Patient records access functionality will be centrally funded via the new GP Systems of Choice contract.
Draft documents on the Health and Social Care Information Centre website indicate that practices will be able to choose to buy the service from third-party vendors, or from their core GP system supplier.
GPSoC is a framework contract which funds GP IT systems for more than 80% of practices in England.
The framework expired this month, but an extension has been agreed until a new contract is in place towards the end of this year.
The tender for the new contract was due out at the end of March, but has not been released. However, a lot structure document gives details of the new arrangements.
It says functionality to provide patients’ transactional services, patient records access and patient/clinician online communication will be part of Lot 1, which is funded centrally.
These services can be provided by principal system suppliers or third-party suppliers.
Founder of the Healthcare App Network for Development and Innovation Ewan Davis said the new GPSoC arrangements were welcome news to app developers.
“Principal suppliers will definitely make a direct offering as part of GPSoC, but I’m also certain that new app providers in particular will want to produce patient record access apps,” he said
“The way the framework works there’s no real constraint on that.
“My expectation would be direct interfacing and a number of apps,” he added.
A recent report produced by the Royal College of GPs recommended that the IT to provide 'Patient Online' would need to be mandated through GPSoC and local service providers contract processes.
A draft GPSoC Patient Services Requirements document, also made available by the HSCIC, says: “The requirements in this document have been informed by the discussions within, and the draft outputs from, the RCGP-led Patient Online Roadmap, but have not been endorsed by that programme”.
“A key objective of these requirements is to enable a market in subsidiary modules to develop, offering distinctive services, which are only constrained for consistency where they need to be.”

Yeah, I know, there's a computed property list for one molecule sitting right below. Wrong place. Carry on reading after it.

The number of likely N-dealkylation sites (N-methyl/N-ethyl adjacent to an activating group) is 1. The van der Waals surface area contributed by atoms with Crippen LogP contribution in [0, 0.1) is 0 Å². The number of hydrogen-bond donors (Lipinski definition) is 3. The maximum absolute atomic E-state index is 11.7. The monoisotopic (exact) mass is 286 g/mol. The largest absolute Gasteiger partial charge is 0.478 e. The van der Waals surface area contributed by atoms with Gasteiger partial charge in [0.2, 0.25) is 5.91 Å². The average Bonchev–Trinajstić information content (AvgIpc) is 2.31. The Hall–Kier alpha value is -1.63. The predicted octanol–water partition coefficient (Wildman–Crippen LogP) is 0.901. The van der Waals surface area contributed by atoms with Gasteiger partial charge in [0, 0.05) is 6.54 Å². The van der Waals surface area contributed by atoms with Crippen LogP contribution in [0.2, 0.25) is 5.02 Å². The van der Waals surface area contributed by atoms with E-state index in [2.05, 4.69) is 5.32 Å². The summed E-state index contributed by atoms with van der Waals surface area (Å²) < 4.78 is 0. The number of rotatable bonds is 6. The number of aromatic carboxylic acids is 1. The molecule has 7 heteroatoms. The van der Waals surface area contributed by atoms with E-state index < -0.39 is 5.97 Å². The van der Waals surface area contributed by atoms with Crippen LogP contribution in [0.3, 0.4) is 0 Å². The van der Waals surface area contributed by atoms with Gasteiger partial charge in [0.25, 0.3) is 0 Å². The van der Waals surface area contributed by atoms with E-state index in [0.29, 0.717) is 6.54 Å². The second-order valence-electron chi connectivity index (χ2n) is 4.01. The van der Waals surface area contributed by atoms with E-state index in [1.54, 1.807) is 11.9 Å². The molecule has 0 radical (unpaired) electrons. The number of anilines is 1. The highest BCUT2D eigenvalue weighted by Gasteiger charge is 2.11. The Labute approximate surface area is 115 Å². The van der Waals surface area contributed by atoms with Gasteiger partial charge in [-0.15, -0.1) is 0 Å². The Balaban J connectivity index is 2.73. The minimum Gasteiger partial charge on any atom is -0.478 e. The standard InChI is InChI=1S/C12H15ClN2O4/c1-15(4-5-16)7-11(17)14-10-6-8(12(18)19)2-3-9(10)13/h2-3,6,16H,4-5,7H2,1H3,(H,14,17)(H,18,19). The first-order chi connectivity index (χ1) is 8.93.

The paper says the principal suppliers of GP systems need to enable practice staff to register patients for online services and to proactively invite specific patients to register.
“Suppliers should be aware that, in the medium-term, the intention is to move from locally-identified and authenticated patients, to the use of common cross-governmental citizen identity mechanisms,” it adds.
The transactional functionality must allow practices to choose to have all laboratory results made available to patients online as soon as they are received, or to allow them to be workflowed by practice staff first and potentially not made available to the patient.
Patients should be able to update their demographic information as well as view and cancel appointments without any additional activity by practice staff.
They should also be able to view and order repeat prescriptions and request medication that is not set up as a repeat.
The system must be capable of displaying details of who has previously accessed the record via any online service and highlight any new information added since the patient’s last visit.
According to the HSCIC documents, also included in Lot 1 and therefore centrally funded, will be telehealth and mobile clinical applications.
© 2013 EHealth Media.
Davesandbach is right and a star patient/citizenRichard Fitton 98 weeks ago